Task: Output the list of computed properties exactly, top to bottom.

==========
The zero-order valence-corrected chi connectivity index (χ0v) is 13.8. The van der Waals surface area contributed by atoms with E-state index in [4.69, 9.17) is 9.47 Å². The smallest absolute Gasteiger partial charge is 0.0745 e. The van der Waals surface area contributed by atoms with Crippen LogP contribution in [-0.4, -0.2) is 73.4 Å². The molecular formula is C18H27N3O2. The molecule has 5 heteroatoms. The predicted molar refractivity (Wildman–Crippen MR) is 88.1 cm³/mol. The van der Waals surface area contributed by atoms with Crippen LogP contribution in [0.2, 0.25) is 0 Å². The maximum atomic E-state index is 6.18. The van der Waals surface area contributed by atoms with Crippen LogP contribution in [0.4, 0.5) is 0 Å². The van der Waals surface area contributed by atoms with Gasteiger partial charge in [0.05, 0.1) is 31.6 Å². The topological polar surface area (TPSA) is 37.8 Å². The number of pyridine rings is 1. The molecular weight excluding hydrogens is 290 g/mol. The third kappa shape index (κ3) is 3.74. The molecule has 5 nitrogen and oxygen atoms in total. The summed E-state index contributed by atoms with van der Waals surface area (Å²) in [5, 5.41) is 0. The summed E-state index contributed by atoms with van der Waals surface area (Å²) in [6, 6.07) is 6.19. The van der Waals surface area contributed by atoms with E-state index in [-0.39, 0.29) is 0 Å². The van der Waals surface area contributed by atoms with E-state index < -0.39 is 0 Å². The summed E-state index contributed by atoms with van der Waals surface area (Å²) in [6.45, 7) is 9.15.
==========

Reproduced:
The zero-order valence-corrected chi connectivity index (χ0v) is 13.8. The van der Waals surface area contributed by atoms with E-state index in [4.69, 9.17) is 9.47 Å². The smallest absolute Gasteiger partial charge is 0.0745 e. The van der Waals surface area contributed by atoms with Crippen LogP contribution in [-0.4, -0.2) is 73.4 Å². The molecular formula is C18H27N3O2. The molecule has 5 heteroatoms. The predicted molar refractivity (Wildman–Crippen MR) is 88.1 cm³/mol. The van der Waals surface area contributed by atoms with Crippen LogP contribution in [0.2, 0.25) is 0 Å². The maximum atomic E-state index is 6.18. The van der Waals surface area contributed by atoms with Crippen LogP contribution in [0.4, 0.5) is 0 Å². The van der Waals surface area contributed by atoms with Gasteiger partial charge in [0.05, 0.1) is 31.6 Å². The topological polar surface area (TPSA) is 37.8 Å². The number of pyridine rings is 1. The molecular weight excluding hydrogens is 290 g/mol. The third kappa shape index (κ3) is 3.74. The molecule has 5 nitrogen and oxygen atoms in total. The summed E-state index contributed by atoms with van der Waals surface area (Å²) in [5, 5.41) is 0. The summed E-state index contributed by atoms with van der Waals surface area (Å²) in [6, 6.07) is 6.19. The van der Waals surface area contributed by atoms with E-state index in [-0.39, 0.29) is 0 Å². The van der Waals surface area contributed by atoms with E-state index < -0.39 is 0 Å². The summed E-state index contributed by atoms with van der Waals surface area (Å²) in [6.45, 7) is 9.15.